She screamed one last time, the sound hoarse and weak. The warmth spread to his hip and trickled down his thighs. What was it?
He had to look. When he did, his brain shut down. Horror consumed him at the one tiny bare foot, perfectly formed and covered in brown dust, and the other a torn chunk of burnt flesh below her dimpled kneecap. A bloody stump. A white bone jutted through the ruined skin and muscle. Horror. Beyond all horrors.
He stumbled, lost his stride. The little girl let out a shaking breath, dark and raspy.
One more step. One more step.
Her neck grew slack under his arm. The warmth spread down his body.
He glanced down once more. Her fear gone, the spark of life gone. All gone.
The world around him dropped away. Muffled. Soldiers ran by in slow motion. Parents cried in the distant. Others barked orders he could no longer hear, the horror in his head masking everything else.
* * * *
Drenched in sweat, Jake raised a trembling hand to adjust his sunglasses, scanning the rooftop, his eyes staring and scratchy with pain. A flashback that intense during daylight hours had not happened to him for a while. It must have been the change of circumstances, a one-off. God, make it so. He swallowed hard, trying to calm his breathing, and the harsh sound sawed at the air. He needed to keep his mind in the present, do a good job today and maybe Max would make room for him. He’d hinted enough in the past, trying to get Jake to think seriously about things. About his future.
Yeah, it was time to do just that. Beyond time. Jake nodded. At least Max would need him for a while, considering how much the flu had set his friend back. He owed the guy that much.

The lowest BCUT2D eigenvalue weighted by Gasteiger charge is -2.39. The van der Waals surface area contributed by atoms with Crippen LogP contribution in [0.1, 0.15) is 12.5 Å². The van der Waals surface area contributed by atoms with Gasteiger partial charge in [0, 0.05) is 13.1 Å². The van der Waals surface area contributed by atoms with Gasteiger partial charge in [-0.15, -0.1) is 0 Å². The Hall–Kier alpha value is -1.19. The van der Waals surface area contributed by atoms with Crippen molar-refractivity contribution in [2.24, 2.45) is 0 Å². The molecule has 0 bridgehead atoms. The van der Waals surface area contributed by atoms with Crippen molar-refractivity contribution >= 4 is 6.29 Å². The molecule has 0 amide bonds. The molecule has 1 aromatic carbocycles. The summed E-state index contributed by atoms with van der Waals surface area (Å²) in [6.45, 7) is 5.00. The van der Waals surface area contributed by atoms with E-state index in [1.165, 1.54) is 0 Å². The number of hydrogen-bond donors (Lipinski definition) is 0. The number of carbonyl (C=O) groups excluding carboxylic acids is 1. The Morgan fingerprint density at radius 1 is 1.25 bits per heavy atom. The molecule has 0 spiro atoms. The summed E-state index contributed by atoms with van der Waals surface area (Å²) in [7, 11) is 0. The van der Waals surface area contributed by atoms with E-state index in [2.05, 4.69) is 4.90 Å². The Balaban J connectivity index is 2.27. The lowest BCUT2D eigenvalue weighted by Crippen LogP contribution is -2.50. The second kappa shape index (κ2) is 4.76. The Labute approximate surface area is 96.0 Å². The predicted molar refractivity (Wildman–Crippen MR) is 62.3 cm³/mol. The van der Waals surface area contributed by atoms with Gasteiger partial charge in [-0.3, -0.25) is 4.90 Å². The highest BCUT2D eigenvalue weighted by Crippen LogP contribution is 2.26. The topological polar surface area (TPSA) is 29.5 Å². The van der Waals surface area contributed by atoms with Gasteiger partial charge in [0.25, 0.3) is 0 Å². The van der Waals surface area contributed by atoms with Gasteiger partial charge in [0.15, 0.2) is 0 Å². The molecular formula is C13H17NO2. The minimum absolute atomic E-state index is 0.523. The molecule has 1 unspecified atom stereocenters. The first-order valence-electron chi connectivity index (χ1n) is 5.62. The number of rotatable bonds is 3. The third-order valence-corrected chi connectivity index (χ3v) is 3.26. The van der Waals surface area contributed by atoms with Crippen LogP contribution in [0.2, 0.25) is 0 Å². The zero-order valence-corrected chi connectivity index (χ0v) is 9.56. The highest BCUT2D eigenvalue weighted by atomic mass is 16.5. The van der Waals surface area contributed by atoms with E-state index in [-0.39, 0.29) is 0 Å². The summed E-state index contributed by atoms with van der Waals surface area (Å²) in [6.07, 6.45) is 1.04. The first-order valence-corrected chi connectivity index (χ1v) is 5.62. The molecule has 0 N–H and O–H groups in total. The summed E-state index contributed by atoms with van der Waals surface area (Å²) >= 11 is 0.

* * * *
The seconds ticked by while Silk O’Connor peered through the scope of the .300 Winchester Magnum. It wasn’t her usual choice of weapon. She preferred something a little more up close and personal in her job as a PI.
“Justice for Ashley!”
It was time. The news conference was starting. She shifted from her prone position and stretched out farther on her stomach, moving her body slightly forward.
She’d held the stance for the past hour with the rifle braced on bipod legs, situated eight hundred and sixty yards from the Los Angeles Superior Court, Stanley Mosk Courthouse Grant Street entrance, with its distinctive terra cotta figures. They had been designed to represent the Foundations of the Law, the Magna Carta, English Common Law and the Declaration of Independence, but today the classically robed men of honor standing so nobly for justice might have wanted to crawl down off that façade if they knew how the concept had been bought and paid for in the courthouse beneath their feet, by an uber-corrupt rich man.
The people screaming from the sidewalk as the asshole was hustled out of the entrance were right. The shit-bag was scum. He was evil incarnate, hiding his murdering proclivities for partying and driving drunk under a handsome mug that made her want to puke. She spat out her now tasteless gum onto the flat tarred roof softened by the harsh L.A. sunshine, the air percolating with the oily fumes.